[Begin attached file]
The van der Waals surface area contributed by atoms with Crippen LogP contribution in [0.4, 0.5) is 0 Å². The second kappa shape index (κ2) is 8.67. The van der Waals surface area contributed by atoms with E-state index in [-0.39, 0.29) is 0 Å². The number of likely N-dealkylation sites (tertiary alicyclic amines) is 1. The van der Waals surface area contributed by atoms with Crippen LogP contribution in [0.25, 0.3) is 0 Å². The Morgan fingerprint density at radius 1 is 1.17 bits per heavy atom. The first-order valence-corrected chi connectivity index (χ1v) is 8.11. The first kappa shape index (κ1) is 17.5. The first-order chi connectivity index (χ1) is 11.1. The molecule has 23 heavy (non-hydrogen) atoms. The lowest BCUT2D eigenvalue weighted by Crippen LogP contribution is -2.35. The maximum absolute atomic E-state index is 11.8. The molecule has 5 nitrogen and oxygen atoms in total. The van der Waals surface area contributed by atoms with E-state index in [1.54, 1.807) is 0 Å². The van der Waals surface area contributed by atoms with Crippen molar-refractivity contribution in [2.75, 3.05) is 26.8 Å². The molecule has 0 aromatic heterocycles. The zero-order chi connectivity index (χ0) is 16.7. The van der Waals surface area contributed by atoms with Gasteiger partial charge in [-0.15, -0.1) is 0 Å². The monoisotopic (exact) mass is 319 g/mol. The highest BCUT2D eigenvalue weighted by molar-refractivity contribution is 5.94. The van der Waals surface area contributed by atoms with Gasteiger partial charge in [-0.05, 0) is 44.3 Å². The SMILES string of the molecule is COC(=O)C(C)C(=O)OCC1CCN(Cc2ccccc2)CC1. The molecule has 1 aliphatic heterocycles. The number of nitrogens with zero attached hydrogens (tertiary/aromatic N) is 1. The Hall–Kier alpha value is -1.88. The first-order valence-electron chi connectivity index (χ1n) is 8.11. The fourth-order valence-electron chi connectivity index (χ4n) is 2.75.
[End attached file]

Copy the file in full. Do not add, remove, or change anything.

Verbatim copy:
The van der Waals surface area contributed by atoms with Crippen LogP contribution in [0.4, 0.5) is 0 Å². The second kappa shape index (κ2) is 8.67. The van der Waals surface area contributed by atoms with E-state index in [-0.39, 0.29) is 0 Å². The number of likely N-dealkylation sites (tertiary alicyclic amines) is 1. The van der Waals surface area contributed by atoms with Crippen LogP contribution in [0.25, 0.3) is 0 Å². The Morgan fingerprint density at radius 1 is 1.17 bits per heavy atom. The first-order valence-corrected chi connectivity index (χ1v) is 8.11. The first kappa shape index (κ1) is 17.5. The first-order chi connectivity index (χ1) is 11.1. The molecule has 23 heavy (non-hydrogen) atoms. The lowest BCUT2D eigenvalue weighted by Crippen LogP contribution is -2.35. The maximum absolute atomic E-state index is 11.8. The molecule has 5 nitrogen and oxygen atoms in total. The van der Waals surface area contributed by atoms with E-state index in [1.54, 1.807) is 0 Å². The van der Waals surface area contributed by atoms with Crippen molar-refractivity contribution in [2.75, 3.05) is 26.8 Å². The molecule has 0 aromatic heterocycles. The zero-order chi connectivity index (χ0) is 16.7. The van der Waals surface area contributed by atoms with Gasteiger partial charge in [-0.15, -0.1) is 0 Å². The monoisotopic (exact) mass is 319 g/mol. The highest BCUT2D eigenvalue weighted by molar-refractivity contribution is 5.94. The van der Waals surface area contributed by atoms with Gasteiger partial charge in [-0.05, 0) is 44.3 Å². The SMILES string of the molecule is COC(=O)C(C)C(=O)OCC1CCN(Cc2ccccc2)CC1. The molecule has 1 aliphatic heterocycles. The number of nitrogens with zero attached hydrogens (tertiary/aromatic N) is 1. The Hall–Kier alpha value is -1.88. The first-order valence-electron chi connectivity index (χ1n) is 8.11. The fourth-order valence-electron chi connectivity index (χ4n) is 2.75.